There’s something a little mysterious at work in Hebe Uhart’s The Scent of Buenos Aires, but it’s the ordinary mystery of other people. These thirty-eight short stories function like a panopticon, each dipping into one person’s purview and leaving after capturing the briefest impression. Poised somewhere between narrative and sense memory, Uhart’s lens looks into sundry lives and renders the act of surveillance both venal and holy.
Much like the people the collection is concerned with, these stories occupy an intermediary space. They are completely fulfilled in their individual arcs and interstitial within the greater picture they create. They don’t offer answers or even questions so much as momentary glimpses of the incidents that provoke both.
There’s a fascination with people in limbo: those who are outsiders and insiders all at once and those who are at a point of transition, whether it’s the large, wandering family in “Mister Ludo,” the man drawn into the orbit of another passenger on the bus in “The Old Man,” the student newly arrived in the city in “Boy in a Boarding House,” or the visiting scholars who are shepherded by a cynical university employee in “Events Organization.”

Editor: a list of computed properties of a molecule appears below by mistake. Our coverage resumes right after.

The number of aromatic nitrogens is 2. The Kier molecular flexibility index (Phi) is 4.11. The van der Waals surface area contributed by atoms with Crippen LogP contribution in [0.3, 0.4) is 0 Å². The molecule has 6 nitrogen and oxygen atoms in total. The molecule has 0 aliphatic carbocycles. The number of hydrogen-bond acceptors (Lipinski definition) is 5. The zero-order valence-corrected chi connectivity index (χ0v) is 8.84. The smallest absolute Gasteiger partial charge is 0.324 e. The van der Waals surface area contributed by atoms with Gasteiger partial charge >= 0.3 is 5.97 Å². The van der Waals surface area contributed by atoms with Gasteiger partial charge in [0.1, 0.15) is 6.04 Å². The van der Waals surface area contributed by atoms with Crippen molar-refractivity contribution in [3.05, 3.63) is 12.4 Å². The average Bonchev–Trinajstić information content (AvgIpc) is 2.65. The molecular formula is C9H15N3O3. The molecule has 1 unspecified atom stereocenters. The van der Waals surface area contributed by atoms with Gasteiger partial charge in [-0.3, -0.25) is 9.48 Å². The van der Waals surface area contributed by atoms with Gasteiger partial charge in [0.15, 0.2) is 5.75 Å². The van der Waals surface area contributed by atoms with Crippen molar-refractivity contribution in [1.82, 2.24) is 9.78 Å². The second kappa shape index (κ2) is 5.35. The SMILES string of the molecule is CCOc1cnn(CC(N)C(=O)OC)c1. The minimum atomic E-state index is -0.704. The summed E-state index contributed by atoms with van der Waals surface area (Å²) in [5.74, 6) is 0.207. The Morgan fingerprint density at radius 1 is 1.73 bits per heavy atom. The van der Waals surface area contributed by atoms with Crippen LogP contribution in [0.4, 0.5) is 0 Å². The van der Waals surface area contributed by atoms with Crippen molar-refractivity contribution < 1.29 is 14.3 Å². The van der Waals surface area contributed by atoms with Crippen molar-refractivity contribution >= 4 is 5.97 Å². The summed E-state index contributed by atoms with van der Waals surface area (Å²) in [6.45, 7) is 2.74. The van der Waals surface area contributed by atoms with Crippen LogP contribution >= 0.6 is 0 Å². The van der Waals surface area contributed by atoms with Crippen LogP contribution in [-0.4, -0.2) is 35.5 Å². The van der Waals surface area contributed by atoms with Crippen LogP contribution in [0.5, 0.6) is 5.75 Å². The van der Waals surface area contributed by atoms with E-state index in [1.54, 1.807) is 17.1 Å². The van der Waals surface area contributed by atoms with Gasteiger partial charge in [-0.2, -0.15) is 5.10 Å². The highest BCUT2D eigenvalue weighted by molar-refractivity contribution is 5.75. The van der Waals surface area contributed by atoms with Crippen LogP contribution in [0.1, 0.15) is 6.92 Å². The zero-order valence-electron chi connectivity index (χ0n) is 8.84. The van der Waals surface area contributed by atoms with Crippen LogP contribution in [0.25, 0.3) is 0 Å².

Shaughnessy’s translation is seamless at it transfers Uhart’s material into colloquial English, making it easy to fall into the rhythms of the characters’ lives and the coded emotions that idioms encapsulate.
The Scent of Buenos Aires is concerned with the social and communal, but with a wink and a nudge toward the ridiculous habits of people. Uhart suspects, loves, and laughs at each of his characters in equal measure because he knows that, when it comes to the array of human emotion and motivation, “one person’s freedom ends where another’s begins.”
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